Articles | Volume 10, issue 4
Research article
12 Jul 2016
Research article |  | 12 Jul 2016

Coastal dynamics and submarine permafrost in shallow water of the central Laptev Sea, East Siberia

Pier Paul Overduin, Sebastian Wetterich, Frank Günther, Mikhail N. Grigoriev, Guido Grosse, Lutz Schirrmeister, Hans-Wolfgang Hubberten, and Aleksandr Makarov


Interactive discussion

Status: closed
Status: closed
AC: Author comment | RC: Referee comment | SC: Short comment | EC: Editor comment
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Peer-review completion

AR: Author's response | RR: Referee report | ED: Editor decision
AR by Paul Overduin on behalf of the Authors (19 Feb 2016)  Author's response    Manuscript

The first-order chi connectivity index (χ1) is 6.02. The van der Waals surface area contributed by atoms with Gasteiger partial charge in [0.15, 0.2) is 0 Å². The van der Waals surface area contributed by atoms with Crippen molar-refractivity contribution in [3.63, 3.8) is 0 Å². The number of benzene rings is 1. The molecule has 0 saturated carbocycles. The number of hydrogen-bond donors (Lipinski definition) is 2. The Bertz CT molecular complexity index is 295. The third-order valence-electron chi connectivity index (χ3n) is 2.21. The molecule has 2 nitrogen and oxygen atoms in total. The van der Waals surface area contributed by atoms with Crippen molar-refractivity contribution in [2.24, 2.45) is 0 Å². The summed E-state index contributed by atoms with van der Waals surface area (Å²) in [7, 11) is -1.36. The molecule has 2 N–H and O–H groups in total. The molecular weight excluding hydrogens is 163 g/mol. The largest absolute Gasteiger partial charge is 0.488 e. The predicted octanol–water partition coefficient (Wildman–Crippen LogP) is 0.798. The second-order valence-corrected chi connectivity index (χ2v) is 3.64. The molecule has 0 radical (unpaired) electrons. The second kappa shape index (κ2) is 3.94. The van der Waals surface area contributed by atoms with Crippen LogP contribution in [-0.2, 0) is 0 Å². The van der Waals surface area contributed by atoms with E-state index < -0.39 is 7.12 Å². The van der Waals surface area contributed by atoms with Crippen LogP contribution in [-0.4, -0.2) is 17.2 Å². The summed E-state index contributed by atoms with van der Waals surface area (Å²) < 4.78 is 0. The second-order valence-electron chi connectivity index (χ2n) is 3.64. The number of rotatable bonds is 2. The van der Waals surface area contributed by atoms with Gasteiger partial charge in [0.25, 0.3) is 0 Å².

ED: Referee Nomination & Report Request started (26 Feb 2016) by Tingjun Zhang (deceased)
RR by Anonymous Referee #2 (01 Mar 2016)
RR by Anonymous Referee #3 (23 Mar 2016)
RR by Anonymous Referee #1 (15 May 2016)
ED: Publish subject to minor revisions (Editor review) (21 May 2016) by Tingjun Zhang (deceased)
AR by Paul Overduin on behalf of the Authors (02 Jun 2016)  Author's response    Manuscript
ED: Publish as is (03 Jun 2016) by Tingjun Zhang (deceased)

The requested paper has a corresponding corrigendum published. Please read the corrigendum first before downloading the article.

Short summary
How fast does permafrost warm up and thaw after it is covered by the sea? Ice-rich permafrost in the Laptev Sea, Siberia, is rapidly eroded by warm air and waves. We used a floating electrical technique to measure the depth of permafrost thaw below the sea, and compared it to 60 years of coastline retreat and permafrost depths from drilling 30 years ago. Thaw is rapid right after flooding of the land and slows over time. The depth of permafrost is related to how fast the coast retreats.